You can improve your writing, and your quality of life, by studying great writers. Read actively and keep a note of what strikes you.
Do any of our actions make any difference to anything? What makes us happy? Why do we laugh? What about the power of memory?
This week’s quotations look at all these issues. The scandalous Alan Clark, whose remarkable and disturbing diaries I have reviewed, clearly thought that sexual activity was keeping him young. Evelyn Waugh, in his elegiac Brideshead Revisited, blows us away with his reminiscences. PG Wodehouse, on whom I blog frequently, is the one of the best comic writers on earth. Lawrence Durrell, meanwhile, is sceptical that any of our lives achieve anything. I disagree!
Personally, I am a strong believer that our lives can make a difference
Studying great writers – 4 quotations
Why am I still, in the main, so zestful?
I know, but I don’t like to say
In case the gods take it away.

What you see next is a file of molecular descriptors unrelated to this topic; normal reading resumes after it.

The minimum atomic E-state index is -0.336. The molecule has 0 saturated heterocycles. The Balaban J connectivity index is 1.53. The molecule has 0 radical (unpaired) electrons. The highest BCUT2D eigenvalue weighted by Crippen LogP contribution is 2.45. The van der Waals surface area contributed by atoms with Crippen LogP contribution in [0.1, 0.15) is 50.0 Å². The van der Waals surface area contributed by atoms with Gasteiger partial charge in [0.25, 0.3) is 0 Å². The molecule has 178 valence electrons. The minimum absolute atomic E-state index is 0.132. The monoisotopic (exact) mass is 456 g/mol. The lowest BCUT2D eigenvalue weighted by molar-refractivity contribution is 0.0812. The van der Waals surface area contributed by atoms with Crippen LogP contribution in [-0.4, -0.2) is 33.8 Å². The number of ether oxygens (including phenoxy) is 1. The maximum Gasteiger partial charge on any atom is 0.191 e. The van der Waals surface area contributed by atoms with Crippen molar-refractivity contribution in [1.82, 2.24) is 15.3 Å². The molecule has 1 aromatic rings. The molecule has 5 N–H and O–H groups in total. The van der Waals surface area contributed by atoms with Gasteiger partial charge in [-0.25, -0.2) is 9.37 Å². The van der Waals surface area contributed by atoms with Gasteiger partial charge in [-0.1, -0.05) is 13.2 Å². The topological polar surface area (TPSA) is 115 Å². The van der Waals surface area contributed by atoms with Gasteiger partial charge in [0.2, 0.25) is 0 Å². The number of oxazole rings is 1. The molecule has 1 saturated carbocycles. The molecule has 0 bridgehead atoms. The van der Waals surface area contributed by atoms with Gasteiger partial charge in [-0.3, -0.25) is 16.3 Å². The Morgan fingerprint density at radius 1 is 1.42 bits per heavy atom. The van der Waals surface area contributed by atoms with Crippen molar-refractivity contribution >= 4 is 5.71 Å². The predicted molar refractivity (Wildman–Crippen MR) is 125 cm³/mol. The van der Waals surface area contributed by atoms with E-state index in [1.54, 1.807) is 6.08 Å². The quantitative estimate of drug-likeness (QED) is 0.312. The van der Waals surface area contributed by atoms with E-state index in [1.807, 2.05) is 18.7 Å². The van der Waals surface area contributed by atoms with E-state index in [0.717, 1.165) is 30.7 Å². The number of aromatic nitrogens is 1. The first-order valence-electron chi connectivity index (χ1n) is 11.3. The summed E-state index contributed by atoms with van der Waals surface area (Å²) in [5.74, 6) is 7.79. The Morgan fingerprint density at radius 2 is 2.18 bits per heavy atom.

Alan Clark, The Diaries
I was always given the room I had on my first visit; it was next to Sebastian’s, and we shared what had once been a dressing-room and had been changed to a bathroom twenty years back by the substitution for the bed of a deep, copper, mahogany-framed bath, that was filled by pulling a brass lever heavy as a piece of marine engineering; the rest of the room remained unchanged; a coal fire always burned there in winter. I often think of that bathroom – the water colours dimmed by steam and the huge towel warming on the back of the chintz armchair – and contrast it with the uniform, clinical, little chambers, glittering with chromium-plate and looking-glass, which pass for luxury in the modern world.
Evelyn Waugh, Brideshead Revisited
I don’t know if you have ever spent the night in a summer-house… All the ghost stories you’ve ever read go flitting through the mind, particularly any you know where fellows are found next morning absolutely dead, without a mark on them but with such a look of horror and fear in their eyes that the search party draw in their breath a bit and gaze at each other as much as to say ‘What ho!’
P G Wodehouse, Thank You, Jeeves
The most tender, the most tragic of illusions is perhaps to believe that our actions can add or subtract from the total quantity of good or evil in the world
Lawrence Durrell, The Alexandria Quartet
P.S. Do you like quotations from PG Wodehouse? You may wish to look at my numerous selections of “Plum” quotations on this site. They are collected conveniently in my PG Wodehouse archive.
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